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Court of Appeal, Third District, California.

The PEOPLE, Plaintiff and Respondent, v. Khari NORMAN, Defendant and Appellant.

No. C050586.

Decided: November 30, 2007

Torres & Torres and Steven A. Torres, under appointment by the Court of Appeal, for Defendant and Appellant. Bill Lockyer, Attorney General, Mary Jo Graves, Stan Cross, Assistant Attorneys General and Susan J. Orton, Deputy Attorney General, for Plaintiff and Respondent.

In this case, we confront the most common specie of instructional error in criminal cases:  the failure to give a jury unanimity instruction.   Here, we cannot find the error harmless and therefore reverse the judgment.

A jury found defendant Khari Norman guilty of receiving stolen property (Pen.Code, § 496, subd. (a)) 1 and petty theft with a prior (§ 666).   Defendant contends there was insufficient evidence to support his conviction for theft and the trial court erred in failing to provide the jury with a unanimity instruction.   We agree with his second contention and reverse the judgment.


In the early morning hours of February 13, 2004, James Stanger heard noises outside his apartment.   He looked outside and saw two people, defendant and Ernest Sheets, around the apartment's cluster mailboxes.   Those cluster mailboxes served 80 to 100 mail patrons.   Stanger called neighborhood security and, when they did not respond, he called the police.

During the next 60 to 90 minutes, Stanger heard “the banging of the mailboxes and the doors of the mailboxes.”   He would periodically look outside and confirm that the two men were still there.   When the police finally arrived, Stanger heard the two men run away.   He called the police and told them which way the men had run.   Stanger told officers that one suspect was wearing a red and gold 49ers jacket and the other was wearing a black “painter” hat.

Sacramento Police Officers Gautier and Chipp arrived at the apartment complex at 3:48 a.m. They went to the cluster mailboxes and found the boxes pried open and hanging on their hinges, and fliers and “junk mail” (but no “regular” mail) scattered on the ground.   Footprints in the mud beneath the mailboxes had distinctive logos and tread patterns.   The officers searched the area but were unable to locate the two men.

As the officers continued their search, they found a maroon Dodge Stratus parked on the street outside the apartment complex, approximately 20 feet from an unlocked gate leading into the complex. Officer Gautier ran a check on the license plate and determined the car had been reported as stolen.   Gautier saw tools, car stereos, and large quantities of loose mail in the stolen car.   The mail was primarily on the back seat but some was on the floor of the front passenger side.   The car was unlocked so Gautier opened the door, opened the hood, and disabled the car.   He and other officers who had arrived in the interim then hid in the area.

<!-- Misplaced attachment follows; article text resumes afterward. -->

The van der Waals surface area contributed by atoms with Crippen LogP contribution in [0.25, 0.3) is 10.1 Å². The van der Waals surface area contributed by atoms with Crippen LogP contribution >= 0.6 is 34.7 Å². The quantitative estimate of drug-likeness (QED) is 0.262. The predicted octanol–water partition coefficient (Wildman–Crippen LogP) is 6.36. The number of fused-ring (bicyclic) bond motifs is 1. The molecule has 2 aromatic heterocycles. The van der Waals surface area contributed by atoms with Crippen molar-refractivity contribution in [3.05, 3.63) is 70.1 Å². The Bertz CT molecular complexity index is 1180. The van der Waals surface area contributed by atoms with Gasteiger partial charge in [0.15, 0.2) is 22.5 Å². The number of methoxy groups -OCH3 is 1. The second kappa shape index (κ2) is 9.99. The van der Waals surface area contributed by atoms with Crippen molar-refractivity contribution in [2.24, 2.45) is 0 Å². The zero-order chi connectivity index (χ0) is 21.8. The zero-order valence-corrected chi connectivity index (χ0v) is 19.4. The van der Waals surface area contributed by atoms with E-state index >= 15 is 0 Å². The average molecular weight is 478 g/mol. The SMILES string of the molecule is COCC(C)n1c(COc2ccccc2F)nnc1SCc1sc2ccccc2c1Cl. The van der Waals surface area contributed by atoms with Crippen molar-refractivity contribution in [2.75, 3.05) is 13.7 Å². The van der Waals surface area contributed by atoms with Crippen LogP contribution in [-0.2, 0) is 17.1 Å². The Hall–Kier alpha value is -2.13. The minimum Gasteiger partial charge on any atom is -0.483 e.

Approximately 30 minutes later, defendant and Sheets approached the stolen car.   Sheets was wearing a 49ers jacket and defendant was wearing a black hat.   Sheets got into the driver's side of the car, while defendant got in the passenger's side.   At this point, officers approached and arrested both men.

When defendant was searched, officers found two small flashlights and a small pry bar in his pockets.   Two keys resembling mailbox keys fell to the ground below defendant when he got up from the ground to be searched.   Defendant claimed to have found the flashlights and keys inside the car.   Sheets denied being near the mailboxes and claimed he came to the apartment complex to visit an unidentified friend.   Sheets's wallet contained credit cards, automatic teller cards, and other merchant cards in the names of other people.   It also contained a photograph of his cousin.   Sheets also had the keys to the stolen car on him when he was arrested.

Officer Chipp visually compared the shoes that defendant and Sheets were wearing with the footprints in the mud around the mailboxes and found them to match.   Officers brought Stanger to the scene where Stanger positively identified defendant and Sheets as the men he saw at the cluster mailboxes.

United States Postal Inspector, Anthony Wick, collected and sorted the large volume of mail seized from the stolen car.   Two hundred sixty-three pieces of mail from 68 victims were retrieved from the car.   The mail included checks, credit card statements, tax documents, bank statements, utility bills, motor vehicle information, magazines, and “junk mail.”   The mail had been taken from various parts of Sacramento but more than 30 pieces of mail had been taken within the general area of Stanger's apartment complex.   None of the mail was addressed to defendant or Sheets.   In Wick's experience, thieves do not sort the mail while stealing it, although he had seen situations where “junk mail” had been left behind.   Thieves often use information from bills to commit identity theft.